At high cycles the cracks in the base metal were oserved
The determination of the welding coefficient for P91
deserves additional efforts.
The filler metal, the welding method and the post
weld heat treatment are under study.
WM
WM
HAZ
HAZ
BM
17
HLM corrosion
• The HLM presents high solubility of the chemical
elements of structural steels: Fe, Cr and mainly Ni
• In both austenitic and ferritic martensitic steels, a
partial protection vs. dissolution is achieved by
formation of protective oxides
• Nevertheless at 550 C and 10-6 wt% O2 (high
oxygen) the dissolution is not completely prevented
• As shown, the protective oxides are ruptured under
stress
• Moreover the picture shows that for T91 in lead at
500°C, the oxide layer looses its adherence to the
matrix and is fractured and removed by the Pb
flow.
T 91
AISI 316
18
HLM CORROSION
316 @500°C ,
O2 10-6 wt%
10000h Flowing Pb (ENEA)
316 @ 500°C,
O2 10-6 wt%
10000h stagnant PbBi
•Temperature limits for corrosion (dissolution) of steels in Pb/PbBi
316 type steels: Tlimit < 450°might be 500°in Pb – to be assured
T91 type F/M steels Tlimit< 550 °C
The oxide scale of austenitic steel is thinner and more stable
than that of T91.
The additional material protection appears to be necessary to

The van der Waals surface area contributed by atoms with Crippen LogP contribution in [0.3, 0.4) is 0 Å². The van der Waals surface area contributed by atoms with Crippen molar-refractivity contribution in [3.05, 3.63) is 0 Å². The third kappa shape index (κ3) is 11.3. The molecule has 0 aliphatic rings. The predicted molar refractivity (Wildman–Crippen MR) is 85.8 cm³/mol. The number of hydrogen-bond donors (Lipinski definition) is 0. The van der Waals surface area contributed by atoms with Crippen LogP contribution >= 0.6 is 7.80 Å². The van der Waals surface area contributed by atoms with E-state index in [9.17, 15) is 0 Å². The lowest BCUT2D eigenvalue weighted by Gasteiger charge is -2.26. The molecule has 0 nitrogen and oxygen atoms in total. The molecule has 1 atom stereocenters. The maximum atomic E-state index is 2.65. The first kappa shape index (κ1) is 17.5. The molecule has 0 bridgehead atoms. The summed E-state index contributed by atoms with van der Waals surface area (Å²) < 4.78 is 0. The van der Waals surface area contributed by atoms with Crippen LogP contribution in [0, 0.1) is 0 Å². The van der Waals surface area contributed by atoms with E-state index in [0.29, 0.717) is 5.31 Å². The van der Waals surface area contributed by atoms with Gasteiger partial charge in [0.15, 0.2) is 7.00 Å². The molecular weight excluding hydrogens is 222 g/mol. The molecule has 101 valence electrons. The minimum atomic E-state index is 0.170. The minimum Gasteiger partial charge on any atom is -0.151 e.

face the corrosion by flowing lead.
The suitable coating must be:
Resistant to neutron irradiation
Resistant to mechanical stress
19
Thin to reduce risk of rupture (about 40 microns)
Comparison of materials for ALFRED cladding
• Swelling performance of grade 91 is better than that
of austenitic steels: advanced austenitic have to be
developed
• Thermal creep resistance of grade 91 is poor and
Irradiation creep is not linear with load
• Grade 91 is subject to fatigue softening
• Cyclic strength of Grade 91 is 50% lower than that of
15-15 Ti
• Irradiation embrittlement for both 15-15 Ti and Gr.91
is acceptable
• Gr.91 is subject to HLM embrittlement at T< 420 C.
• Gr.91 welds are subject to type IV rupture and
require special heat treatment
• Both 15-15Ti and Gr.91 are subject to HLM corrosion
(elemental dissolution).
• The only oxides scale is not an effective corrosion
barrier: ruptured under stress, spalled at higher
temperatures
Austenitic
Ferritic/Martensitic
20
Considerations on materials for ALFRED
cladding
It is confirmed that the fuel cladding of the first core of ALFRED will not be made of Gr.91 steel,
since its mechanical properties (creep, fatigue, HLM embrittlement, welds) appear too poor and
subject to ageing.
An intensive R&D is being addressed in France for austenitic steels resistant to irradiation swelling.